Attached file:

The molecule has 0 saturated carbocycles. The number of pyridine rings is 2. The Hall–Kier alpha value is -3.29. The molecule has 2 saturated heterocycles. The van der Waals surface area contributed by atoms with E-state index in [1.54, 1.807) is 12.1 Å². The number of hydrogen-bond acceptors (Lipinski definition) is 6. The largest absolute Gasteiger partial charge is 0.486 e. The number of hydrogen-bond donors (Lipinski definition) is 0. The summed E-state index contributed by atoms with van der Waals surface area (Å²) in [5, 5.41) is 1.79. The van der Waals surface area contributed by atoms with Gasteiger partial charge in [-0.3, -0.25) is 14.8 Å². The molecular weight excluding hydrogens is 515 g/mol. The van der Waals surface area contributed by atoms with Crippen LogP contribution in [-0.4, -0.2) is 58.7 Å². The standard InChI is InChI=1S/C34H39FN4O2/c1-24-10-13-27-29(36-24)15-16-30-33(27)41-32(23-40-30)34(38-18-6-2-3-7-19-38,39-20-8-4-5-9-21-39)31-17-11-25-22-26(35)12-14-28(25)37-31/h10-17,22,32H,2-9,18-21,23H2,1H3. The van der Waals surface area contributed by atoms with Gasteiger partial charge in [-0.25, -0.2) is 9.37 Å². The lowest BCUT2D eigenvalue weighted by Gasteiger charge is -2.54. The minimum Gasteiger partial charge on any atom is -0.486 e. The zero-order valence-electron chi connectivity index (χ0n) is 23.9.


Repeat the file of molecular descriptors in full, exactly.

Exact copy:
The molecule has 0 saturated carbocycles. The number of pyridine rings is 2. The Hall–Kier alpha value is -3.29. The molecule has 2 saturated heterocycles. The van der Waals surface area contributed by atoms with E-state index in [1.54, 1.807) is 12.1 Å². The number of hydrogen-bond acceptors (Lipinski definition) is 6. The largest absolute Gasteiger partial charge is 0.486 e. The number of hydrogen-bond donors (Lipinski definition) is 0. The summed E-state index contributed by atoms with van der Waals surface area (Å²) in [5, 5.41) is 1.79. The van der Waals surface area contributed by atoms with Gasteiger partial charge in [-0.3, -0.25) is 14.8 Å². The molecular weight excluding hydrogens is 515 g/mol. The van der Waals surface area contributed by atoms with Crippen LogP contribution in [-0.4, -0.2) is 58.7 Å². The standard InChI is InChI=1S/C34H39FN4O2/c1-24-10-13-27-29(36-24)15-16-30-33(27)41-32(23-40-30)34(38-18-6-2-3-7-19-38,39-20-8-4-5-9-21-39)31-17-11-25-22-26(35)12-14-28(25)37-31/h10-17,22,32H,2-9,18-21,23H2,1H3. The van der Waals surface area contributed by atoms with Gasteiger partial charge in [-0.25, -0.2) is 9.37 Å². The lowest BCUT2D eigenvalue weighted by Gasteiger charge is -2.54. The minimum Gasteiger partial charge on any atom is -0.486 e. The zero-order valence-electron chi connectivity index (χ0n) is 23.9.